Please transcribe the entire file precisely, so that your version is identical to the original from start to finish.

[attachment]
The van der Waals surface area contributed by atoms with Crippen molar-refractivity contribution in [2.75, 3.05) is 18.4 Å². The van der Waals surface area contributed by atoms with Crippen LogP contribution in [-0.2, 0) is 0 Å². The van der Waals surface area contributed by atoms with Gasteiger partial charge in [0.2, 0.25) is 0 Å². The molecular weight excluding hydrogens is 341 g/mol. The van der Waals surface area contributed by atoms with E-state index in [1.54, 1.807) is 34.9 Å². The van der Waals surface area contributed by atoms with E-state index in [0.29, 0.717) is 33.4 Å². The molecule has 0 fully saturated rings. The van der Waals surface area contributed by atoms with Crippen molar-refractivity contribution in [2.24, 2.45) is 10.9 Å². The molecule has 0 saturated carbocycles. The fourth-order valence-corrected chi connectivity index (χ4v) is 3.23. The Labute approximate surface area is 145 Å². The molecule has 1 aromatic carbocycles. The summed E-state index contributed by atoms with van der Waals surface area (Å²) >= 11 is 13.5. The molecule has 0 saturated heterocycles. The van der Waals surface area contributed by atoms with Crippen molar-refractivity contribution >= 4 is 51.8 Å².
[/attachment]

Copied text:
The van der Waals surface area contributed by atoms with Crippen molar-refractivity contribution in [2.75, 3.05) is 18.4 Å². The van der Waals surface area contributed by atoms with Crippen LogP contribution in [-0.2, 0) is 0 Å². The van der Waals surface area contributed by atoms with Gasteiger partial charge in [0.2, 0.25) is 0 Å². The molecular weight excluding hydrogens is 341 g/mol. The van der Waals surface area contributed by atoms with E-state index in [1.54, 1.807) is 34.9 Å². The van der Waals surface area contributed by atoms with E-state index in [0.29, 0.717) is 33.4 Å². The molecule has 0 fully saturated rings. The van der Waals surface area contributed by atoms with Crippen molar-refractivity contribution in [2.24, 2.45) is 10.9 Å². The molecule has 0 saturated carbocycles. The fourth-order valence-corrected chi connectivity index (χ4v) is 3.23. The Labute approximate surface area is 145 Å². The molecule has 1 aromatic carbocycles. The summed E-state index contributed by atoms with van der Waals surface area (Å²) >= 11 is 13.5. The molecule has 0 saturated heterocycles. The van der Waals surface area contributed by atoms with Crippen molar-refractivity contribution >= 4 is 51.8 Å².